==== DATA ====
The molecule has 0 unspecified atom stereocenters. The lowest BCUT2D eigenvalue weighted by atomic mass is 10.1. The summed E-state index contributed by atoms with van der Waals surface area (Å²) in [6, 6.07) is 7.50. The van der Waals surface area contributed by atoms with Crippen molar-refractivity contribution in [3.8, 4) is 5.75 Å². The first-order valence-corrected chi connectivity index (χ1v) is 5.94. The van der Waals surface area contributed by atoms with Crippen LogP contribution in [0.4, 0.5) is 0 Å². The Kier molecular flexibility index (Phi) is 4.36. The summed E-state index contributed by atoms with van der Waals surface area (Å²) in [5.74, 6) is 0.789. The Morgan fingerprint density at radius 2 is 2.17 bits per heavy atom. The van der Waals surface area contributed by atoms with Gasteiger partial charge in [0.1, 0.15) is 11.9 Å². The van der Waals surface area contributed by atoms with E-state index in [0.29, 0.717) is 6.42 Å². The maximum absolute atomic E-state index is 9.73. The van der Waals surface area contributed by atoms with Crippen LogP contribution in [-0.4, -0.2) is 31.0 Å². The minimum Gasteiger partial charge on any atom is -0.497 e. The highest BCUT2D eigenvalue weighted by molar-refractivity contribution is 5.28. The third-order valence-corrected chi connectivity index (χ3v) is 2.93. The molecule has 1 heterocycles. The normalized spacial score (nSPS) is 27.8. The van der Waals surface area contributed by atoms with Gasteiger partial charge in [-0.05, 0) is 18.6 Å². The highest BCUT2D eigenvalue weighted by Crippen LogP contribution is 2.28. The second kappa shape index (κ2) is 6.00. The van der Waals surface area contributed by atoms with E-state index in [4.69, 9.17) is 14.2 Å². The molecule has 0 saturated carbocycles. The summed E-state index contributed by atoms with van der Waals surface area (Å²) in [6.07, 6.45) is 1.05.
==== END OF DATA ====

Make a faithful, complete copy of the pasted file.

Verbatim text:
The molecule has 0 unspecified atom stereocenters. The lowest BCUT2D eigenvalue weighted by atomic mass is 10.1. The summed E-state index contributed by atoms with van der Waals surface area (Å²) in [6, 6.07) is 7.50. The van der Waals surface area contributed by atoms with Crippen molar-refractivity contribution in [3.8, 4) is 5.75 Å². The first-order valence-corrected chi connectivity index (χ1v) is 5.94. The van der Waals surface area contributed by atoms with Crippen LogP contribution in [0.4, 0.5) is 0 Å². The Kier molecular flexibility index (Phi) is 4.36. The summed E-state index contributed by atoms with van der Waals surface area (Å²) in [5.74, 6) is 0.789. The Morgan fingerprint density at radius 2 is 2.17 bits per heavy atom. The van der Waals surface area contributed by atoms with Gasteiger partial charge in [0.1, 0.15) is 11.9 Å². The van der Waals surface area contributed by atoms with E-state index in [0.29, 0.717) is 6.42 Å². The maximum absolute atomic E-state index is 9.73. The van der Waals surface area contributed by atoms with Crippen LogP contribution in [-0.4, -0.2) is 31.0 Å². The minimum Gasteiger partial charge on any atom is -0.497 e. The highest BCUT2D eigenvalue weighted by molar-refractivity contribution is 5.28. The third-order valence-corrected chi connectivity index (χ3v) is 2.93. The molecule has 1 heterocycles. The normalized spacial score (nSPS) is 27.8. The van der Waals surface area contributed by atoms with Gasteiger partial charge in [-0.05, 0) is 18.6 Å². The highest BCUT2D eigenvalue weighted by Crippen LogP contribution is 2.28. The second kappa shape index (κ2) is 6.00. The van der Waals surface area contributed by atoms with E-state index in [4.69, 9.17) is 14.2 Å². The molecule has 0 saturated carbocycles. The summed E-state index contributed by atoms with van der Waals surface area (Å²) in [6.07, 6.45) is 1.05.